Queensland's horticulture industry is receiving a much-needed lift with the state government deciding to extend its Pacific labour program - continuing to bring in seasonal workers from Pacific Island nations to quarantine and work on farm.
International travel restrictions have cost the state's horticulture industry millions. In January, crop losses across the country directly as a result of ongoing labour shortages eclipsed $43 million, according to the National Farmer's Federation's Lost Crop register.
More than 930 seasonal workers have arrived and successfully quarantined in Queensland since the trial began in November last year, according to the state government.
The trial was due to end this month, but Agriculture Minister Mark Furner said the success of the program is what has brought the extension. "They've been able to help harvest crops while completing their quarantine, helping Queensland farmers get great produce to supermarkets and homes right across the country," he said.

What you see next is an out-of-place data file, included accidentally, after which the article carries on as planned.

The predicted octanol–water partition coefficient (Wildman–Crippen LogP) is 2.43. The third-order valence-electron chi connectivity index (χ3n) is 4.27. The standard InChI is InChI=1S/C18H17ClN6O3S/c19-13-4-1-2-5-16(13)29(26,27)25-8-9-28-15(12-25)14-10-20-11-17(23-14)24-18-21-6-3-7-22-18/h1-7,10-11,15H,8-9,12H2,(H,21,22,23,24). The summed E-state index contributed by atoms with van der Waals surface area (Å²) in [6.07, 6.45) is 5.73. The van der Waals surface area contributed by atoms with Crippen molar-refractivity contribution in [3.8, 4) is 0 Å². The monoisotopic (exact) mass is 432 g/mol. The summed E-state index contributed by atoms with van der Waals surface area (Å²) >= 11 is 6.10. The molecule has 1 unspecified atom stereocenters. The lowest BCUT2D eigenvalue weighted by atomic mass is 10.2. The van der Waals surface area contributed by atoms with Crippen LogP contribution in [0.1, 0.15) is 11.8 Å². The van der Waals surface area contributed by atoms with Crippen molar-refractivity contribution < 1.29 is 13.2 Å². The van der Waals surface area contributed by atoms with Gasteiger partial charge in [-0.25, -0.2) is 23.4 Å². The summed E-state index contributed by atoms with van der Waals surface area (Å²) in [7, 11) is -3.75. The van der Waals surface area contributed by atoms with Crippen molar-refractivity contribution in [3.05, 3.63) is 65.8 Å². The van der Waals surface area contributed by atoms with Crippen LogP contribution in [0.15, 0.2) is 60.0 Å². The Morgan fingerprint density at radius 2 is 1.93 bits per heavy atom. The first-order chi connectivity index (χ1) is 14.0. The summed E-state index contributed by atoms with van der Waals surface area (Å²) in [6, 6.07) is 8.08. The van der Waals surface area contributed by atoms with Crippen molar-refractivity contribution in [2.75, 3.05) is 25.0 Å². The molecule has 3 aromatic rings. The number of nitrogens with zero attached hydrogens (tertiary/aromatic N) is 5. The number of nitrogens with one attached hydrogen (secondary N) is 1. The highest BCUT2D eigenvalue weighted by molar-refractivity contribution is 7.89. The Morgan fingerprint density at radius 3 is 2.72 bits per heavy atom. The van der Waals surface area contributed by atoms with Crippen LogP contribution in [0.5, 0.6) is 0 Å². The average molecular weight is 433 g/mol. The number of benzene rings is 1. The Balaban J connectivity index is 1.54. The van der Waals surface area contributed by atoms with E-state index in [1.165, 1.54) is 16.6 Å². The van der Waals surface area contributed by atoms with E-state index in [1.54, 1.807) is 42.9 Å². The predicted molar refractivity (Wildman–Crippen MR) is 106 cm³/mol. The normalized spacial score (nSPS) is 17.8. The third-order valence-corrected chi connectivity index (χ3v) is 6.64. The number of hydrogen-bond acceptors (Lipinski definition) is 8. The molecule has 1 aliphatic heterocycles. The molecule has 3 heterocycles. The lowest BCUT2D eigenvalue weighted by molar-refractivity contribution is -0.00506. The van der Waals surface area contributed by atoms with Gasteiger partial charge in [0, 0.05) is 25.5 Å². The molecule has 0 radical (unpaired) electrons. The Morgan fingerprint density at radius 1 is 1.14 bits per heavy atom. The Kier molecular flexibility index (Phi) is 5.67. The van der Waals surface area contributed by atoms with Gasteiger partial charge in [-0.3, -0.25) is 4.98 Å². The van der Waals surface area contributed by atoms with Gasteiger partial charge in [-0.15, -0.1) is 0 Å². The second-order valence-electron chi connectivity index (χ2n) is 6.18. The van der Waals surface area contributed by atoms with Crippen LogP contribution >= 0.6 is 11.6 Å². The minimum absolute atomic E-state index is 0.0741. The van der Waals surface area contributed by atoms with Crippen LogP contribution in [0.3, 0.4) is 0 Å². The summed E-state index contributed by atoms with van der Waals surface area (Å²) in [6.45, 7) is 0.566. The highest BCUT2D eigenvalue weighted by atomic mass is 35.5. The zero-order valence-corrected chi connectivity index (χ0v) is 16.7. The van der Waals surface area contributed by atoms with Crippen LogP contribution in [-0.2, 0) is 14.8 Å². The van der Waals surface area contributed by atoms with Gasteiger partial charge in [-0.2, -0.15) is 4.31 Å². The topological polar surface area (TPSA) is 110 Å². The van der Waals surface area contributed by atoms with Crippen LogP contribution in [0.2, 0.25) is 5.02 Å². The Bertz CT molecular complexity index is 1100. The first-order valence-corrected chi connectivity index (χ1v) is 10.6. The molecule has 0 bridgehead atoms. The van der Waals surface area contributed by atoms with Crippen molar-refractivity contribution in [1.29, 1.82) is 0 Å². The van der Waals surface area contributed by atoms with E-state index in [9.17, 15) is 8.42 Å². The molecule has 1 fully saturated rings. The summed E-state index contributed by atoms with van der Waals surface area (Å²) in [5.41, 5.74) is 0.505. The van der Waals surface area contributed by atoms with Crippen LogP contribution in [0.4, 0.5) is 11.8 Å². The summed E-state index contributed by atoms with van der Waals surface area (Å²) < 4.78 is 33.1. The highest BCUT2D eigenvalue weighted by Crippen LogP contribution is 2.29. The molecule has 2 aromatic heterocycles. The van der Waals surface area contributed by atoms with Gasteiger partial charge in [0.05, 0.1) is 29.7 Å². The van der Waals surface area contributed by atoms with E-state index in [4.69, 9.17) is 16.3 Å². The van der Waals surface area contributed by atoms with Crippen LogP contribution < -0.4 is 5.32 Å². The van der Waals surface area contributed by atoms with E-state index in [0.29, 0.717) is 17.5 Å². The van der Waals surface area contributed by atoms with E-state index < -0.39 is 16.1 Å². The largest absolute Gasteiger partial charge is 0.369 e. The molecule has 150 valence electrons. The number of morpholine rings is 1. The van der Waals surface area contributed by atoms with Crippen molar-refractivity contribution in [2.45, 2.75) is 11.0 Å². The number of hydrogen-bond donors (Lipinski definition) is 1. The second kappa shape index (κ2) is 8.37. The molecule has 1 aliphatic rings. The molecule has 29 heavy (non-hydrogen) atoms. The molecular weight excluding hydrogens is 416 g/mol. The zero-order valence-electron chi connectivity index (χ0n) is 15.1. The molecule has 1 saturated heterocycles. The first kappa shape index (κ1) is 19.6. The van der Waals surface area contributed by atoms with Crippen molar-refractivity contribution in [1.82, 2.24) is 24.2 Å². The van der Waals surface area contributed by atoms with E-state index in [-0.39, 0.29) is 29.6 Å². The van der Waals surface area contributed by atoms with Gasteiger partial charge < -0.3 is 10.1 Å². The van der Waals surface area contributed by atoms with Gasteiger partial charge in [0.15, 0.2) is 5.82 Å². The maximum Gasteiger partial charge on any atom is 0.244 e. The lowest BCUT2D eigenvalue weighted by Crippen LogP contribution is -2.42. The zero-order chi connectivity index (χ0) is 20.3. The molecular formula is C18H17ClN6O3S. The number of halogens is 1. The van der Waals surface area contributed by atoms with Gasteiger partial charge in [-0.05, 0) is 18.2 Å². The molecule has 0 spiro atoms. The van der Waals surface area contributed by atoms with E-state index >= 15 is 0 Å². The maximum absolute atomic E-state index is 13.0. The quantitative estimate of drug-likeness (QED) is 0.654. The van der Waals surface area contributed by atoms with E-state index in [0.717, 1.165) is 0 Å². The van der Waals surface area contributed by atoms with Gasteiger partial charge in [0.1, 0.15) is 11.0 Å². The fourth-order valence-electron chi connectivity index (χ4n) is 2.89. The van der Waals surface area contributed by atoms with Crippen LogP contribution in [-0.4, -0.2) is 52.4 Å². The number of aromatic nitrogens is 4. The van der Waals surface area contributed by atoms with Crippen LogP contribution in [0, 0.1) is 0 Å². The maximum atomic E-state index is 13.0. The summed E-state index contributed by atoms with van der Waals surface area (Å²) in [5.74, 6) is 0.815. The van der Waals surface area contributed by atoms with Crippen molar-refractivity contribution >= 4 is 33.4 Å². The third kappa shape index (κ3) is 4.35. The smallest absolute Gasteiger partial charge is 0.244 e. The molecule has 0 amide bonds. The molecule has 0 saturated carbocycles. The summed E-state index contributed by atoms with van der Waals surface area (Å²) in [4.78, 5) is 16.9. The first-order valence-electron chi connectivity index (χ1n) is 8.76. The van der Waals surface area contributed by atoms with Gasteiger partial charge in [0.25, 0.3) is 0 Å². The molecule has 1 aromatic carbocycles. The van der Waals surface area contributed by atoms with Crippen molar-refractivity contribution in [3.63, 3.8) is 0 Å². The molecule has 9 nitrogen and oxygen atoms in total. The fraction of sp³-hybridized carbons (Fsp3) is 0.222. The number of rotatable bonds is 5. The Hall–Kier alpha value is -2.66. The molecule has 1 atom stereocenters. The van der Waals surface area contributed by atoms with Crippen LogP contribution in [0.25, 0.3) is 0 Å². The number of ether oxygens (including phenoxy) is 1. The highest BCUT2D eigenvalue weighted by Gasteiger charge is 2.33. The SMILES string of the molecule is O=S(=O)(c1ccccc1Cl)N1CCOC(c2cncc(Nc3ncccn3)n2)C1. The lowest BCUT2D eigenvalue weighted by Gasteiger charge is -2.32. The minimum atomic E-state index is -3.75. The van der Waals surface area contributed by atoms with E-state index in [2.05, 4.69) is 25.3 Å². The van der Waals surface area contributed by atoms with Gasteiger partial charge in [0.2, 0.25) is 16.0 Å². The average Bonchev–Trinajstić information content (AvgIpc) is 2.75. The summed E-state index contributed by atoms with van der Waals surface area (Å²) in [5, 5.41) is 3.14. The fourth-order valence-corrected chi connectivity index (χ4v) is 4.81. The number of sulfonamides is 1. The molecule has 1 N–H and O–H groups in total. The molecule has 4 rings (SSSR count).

The Palaszczuk government has identified agriculture as an important part of Queensland's Unite and Recover plan for economic recovery, and keeping Pacific workers on farm is key to that plan.
The government will also consider proposals for industry-led regional quarantine facilities that could host larger numbers of seasonal workers and assist smaller farms who wish to host seasonal workers.
"We are committed to supporting our hard-working producers to get more seasonal workers onto farms, but any regional quarantine solution will need to be approved by Queensland's Chief Health Officer," Mr Furner said.
He said more than 200 workers are currently taking part in the Back to Work in Agriculture incentive scheme, which involves payments of up to $1500 to assist with costs associated with travelling and staying in regional, rural and remote locations.